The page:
Prisoners to debate privacy in the digital age at the grand final of the UK’s toughest debating competition

  • 02 Oct 2017 08:30

Two teams of prisoners have made it to the grand final of the UK’s toughest debating competition at HM Prison Birmingham. To decide the winner, a panel of star-judges will hear arguments for and against the expectation of privacy in a digital age

Debating matters beyond bars

The grand final of the UK’s toughest debating competition, Debating Matters, will see two teams from G4S-managed HM Prison Birmingham debate the motion “In the digital age we should not expect our online activities to remain private”.

Judging the debate will be a panel of star-judges:

Debating Matters was created by the Institute of Ideas to encourage a different kind of debating in schools that focused on ideas rather than public speaking ability. In support of the prison reform agenda, the first ever prisoner versus prisoner debating competition, Debating Matters Beyond Bars, was launched last year at HM Prison Birmingham.

The grand final will take place in the prison chapel on Monday 02 October, with four prisoners tackling the issue that we cannot expect our online activities to remain private in the digital age. 

Debating Matters

The grand final will also include a Question Time panel, giving prisoners and staff at Birmingham the opportunity to grill a panel of experts on a wide range of subjects including issues surrounding criminal justice.

On this year’s Question Time panel:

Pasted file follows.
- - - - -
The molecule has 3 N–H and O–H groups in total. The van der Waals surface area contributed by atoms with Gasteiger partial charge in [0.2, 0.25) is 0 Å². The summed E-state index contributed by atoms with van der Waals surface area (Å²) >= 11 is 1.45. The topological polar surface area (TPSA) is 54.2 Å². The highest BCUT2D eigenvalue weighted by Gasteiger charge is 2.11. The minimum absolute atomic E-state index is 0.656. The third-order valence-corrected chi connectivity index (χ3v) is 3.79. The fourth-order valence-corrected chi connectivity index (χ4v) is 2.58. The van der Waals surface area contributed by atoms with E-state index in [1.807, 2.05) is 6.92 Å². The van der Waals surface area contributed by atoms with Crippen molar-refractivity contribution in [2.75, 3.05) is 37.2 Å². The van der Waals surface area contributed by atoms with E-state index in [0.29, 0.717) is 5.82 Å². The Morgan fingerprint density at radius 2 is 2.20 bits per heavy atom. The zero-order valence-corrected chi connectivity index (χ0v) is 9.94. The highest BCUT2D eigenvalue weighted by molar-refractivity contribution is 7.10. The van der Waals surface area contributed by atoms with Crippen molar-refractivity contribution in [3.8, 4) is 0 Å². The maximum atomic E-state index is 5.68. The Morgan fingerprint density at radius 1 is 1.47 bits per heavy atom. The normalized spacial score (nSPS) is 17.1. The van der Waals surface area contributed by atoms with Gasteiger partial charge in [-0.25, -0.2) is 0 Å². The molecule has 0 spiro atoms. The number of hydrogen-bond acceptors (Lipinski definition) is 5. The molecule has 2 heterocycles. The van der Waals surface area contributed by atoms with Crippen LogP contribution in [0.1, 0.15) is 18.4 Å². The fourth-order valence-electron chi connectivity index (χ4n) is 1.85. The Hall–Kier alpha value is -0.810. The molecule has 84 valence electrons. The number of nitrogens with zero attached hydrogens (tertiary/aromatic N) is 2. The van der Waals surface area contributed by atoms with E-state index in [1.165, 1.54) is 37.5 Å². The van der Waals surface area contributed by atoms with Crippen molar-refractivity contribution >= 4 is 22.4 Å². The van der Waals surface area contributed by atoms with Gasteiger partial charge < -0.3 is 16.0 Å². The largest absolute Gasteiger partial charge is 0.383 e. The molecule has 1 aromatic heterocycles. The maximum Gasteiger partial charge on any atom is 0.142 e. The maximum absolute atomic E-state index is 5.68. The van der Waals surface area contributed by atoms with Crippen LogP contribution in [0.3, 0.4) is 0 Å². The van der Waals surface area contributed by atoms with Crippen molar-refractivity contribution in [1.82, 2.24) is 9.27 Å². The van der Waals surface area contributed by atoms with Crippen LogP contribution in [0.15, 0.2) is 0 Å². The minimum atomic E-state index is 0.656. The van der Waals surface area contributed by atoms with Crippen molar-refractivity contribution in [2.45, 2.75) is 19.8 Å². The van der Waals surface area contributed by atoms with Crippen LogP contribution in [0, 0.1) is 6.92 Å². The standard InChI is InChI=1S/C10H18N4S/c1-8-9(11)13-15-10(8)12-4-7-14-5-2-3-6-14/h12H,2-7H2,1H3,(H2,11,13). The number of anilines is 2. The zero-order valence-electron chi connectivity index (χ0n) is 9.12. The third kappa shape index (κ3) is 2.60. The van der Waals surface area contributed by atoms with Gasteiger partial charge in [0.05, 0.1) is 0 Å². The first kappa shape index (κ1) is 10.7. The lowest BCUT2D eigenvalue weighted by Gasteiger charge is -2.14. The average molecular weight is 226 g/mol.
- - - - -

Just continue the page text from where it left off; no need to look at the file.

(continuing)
Director at HM Prison Birmingham, Richard Stedman, said:

“It is a real privilege to deliver Debating Matters Beyond Bars, which has made a huge impact on the prisoners involved in a very short space of time.

“This programme, in partnership with the Institute of Ideas, reminds us all of the importance of connecting with the outside world and the effect this can have when it comes to rehabilitating prisoners.

“Both teams have worked incredibly hard to make it to the final and they should be very proud of what they have achieved. The entire prison is looking forward to what promises to be a tough debate.”

Debating trainer for the Institute of Ideas, Adam Rawcliffe, said:

“Debating Matters Beyond Bars challenges the notion that prisoners aren’t willing or able to research and argue about the ethical rights and wrongs of the big issues facing society, using reasoned, well-evidenced argument and we hope it will be an important addition to Birmingham’s educational work.

“This project is an exciting opportunity to demonstrate that debate can flourish in unexpected places and that no idea should be beyond critical discussion or contest and we are thrilled that Birmingham’s prisoners and staff are up for this challenge.”